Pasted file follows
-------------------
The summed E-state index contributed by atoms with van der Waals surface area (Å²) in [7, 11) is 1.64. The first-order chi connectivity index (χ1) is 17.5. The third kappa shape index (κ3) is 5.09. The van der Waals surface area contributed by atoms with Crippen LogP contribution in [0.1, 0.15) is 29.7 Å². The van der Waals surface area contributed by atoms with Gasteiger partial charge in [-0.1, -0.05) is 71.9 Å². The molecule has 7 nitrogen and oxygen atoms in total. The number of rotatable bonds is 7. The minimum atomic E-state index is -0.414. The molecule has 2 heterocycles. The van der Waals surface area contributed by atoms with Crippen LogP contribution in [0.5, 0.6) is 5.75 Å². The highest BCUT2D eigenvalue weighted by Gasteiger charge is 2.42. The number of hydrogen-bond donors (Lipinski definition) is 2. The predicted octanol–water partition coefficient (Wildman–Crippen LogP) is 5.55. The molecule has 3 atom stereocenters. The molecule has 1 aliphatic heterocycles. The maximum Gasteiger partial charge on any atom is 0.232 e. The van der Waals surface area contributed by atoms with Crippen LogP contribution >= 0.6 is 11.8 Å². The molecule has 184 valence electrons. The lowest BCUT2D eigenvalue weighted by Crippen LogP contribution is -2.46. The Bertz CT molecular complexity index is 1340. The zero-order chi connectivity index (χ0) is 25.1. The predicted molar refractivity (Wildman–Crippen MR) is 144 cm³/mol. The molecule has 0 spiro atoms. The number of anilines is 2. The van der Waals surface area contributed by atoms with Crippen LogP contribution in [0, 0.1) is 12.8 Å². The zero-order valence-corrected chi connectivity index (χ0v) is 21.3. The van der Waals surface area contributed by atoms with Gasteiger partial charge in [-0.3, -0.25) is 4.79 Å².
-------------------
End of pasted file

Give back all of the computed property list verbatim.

The summed E-state index contributed by atoms with van der Waals surface area (Å²) in [7, 11) is 1.64. The first-order chi connectivity index (χ1) is 17.5. The third kappa shape index (κ3) is 5.09. The van der Waals surface area contributed by atoms with Crippen LogP contribution in [0.1, 0.15) is 29.7 Å². The van der Waals surface area contributed by atoms with Gasteiger partial charge in [-0.1, -0.05) is 71.9 Å². The molecule has 7 nitrogen and oxygen atoms in total. The number of rotatable bonds is 7. The minimum atomic E-state index is -0.414. The molecule has 2 heterocycles. The van der Waals surface area contributed by atoms with Crippen LogP contribution in [0.5, 0.6) is 5.75 Å². The highest BCUT2D eigenvalue weighted by Gasteiger charge is 2.42. The number of hydrogen-bond donors (Lipinski definition) is 2. The predicted octanol–water partition coefficient (Wildman–Crippen LogP) is 5.55. The molecule has 3 atom stereocenters. The molecule has 1 aliphatic heterocycles. The maximum Gasteiger partial charge on any atom is 0.232 e. The van der Waals surface area contributed by atoms with Crippen LogP contribution >= 0.6 is 11.8 Å². The molecule has 184 valence electrons. The lowest BCUT2D eigenvalue weighted by Crippen LogP contribution is -2.46. The Bertz CT molecular complexity index is 1340. The zero-order chi connectivity index (χ0) is 25.1. The predicted molar refractivity (Wildman–Crippen MR) is 144 cm³/mol. The molecule has 0 spiro atoms. The number of anilines is 2. The van der Waals surface area contributed by atoms with Crippen LogP contribution in [0, 0.1) is 12.8 Å². The zero-order valence-corrected chi connectivity index (χ0v) is 21.3. The van der Waals surface area contributed by atoms with Gasteiger partial charge in [-0.3, -0.25) is 4.79 Å².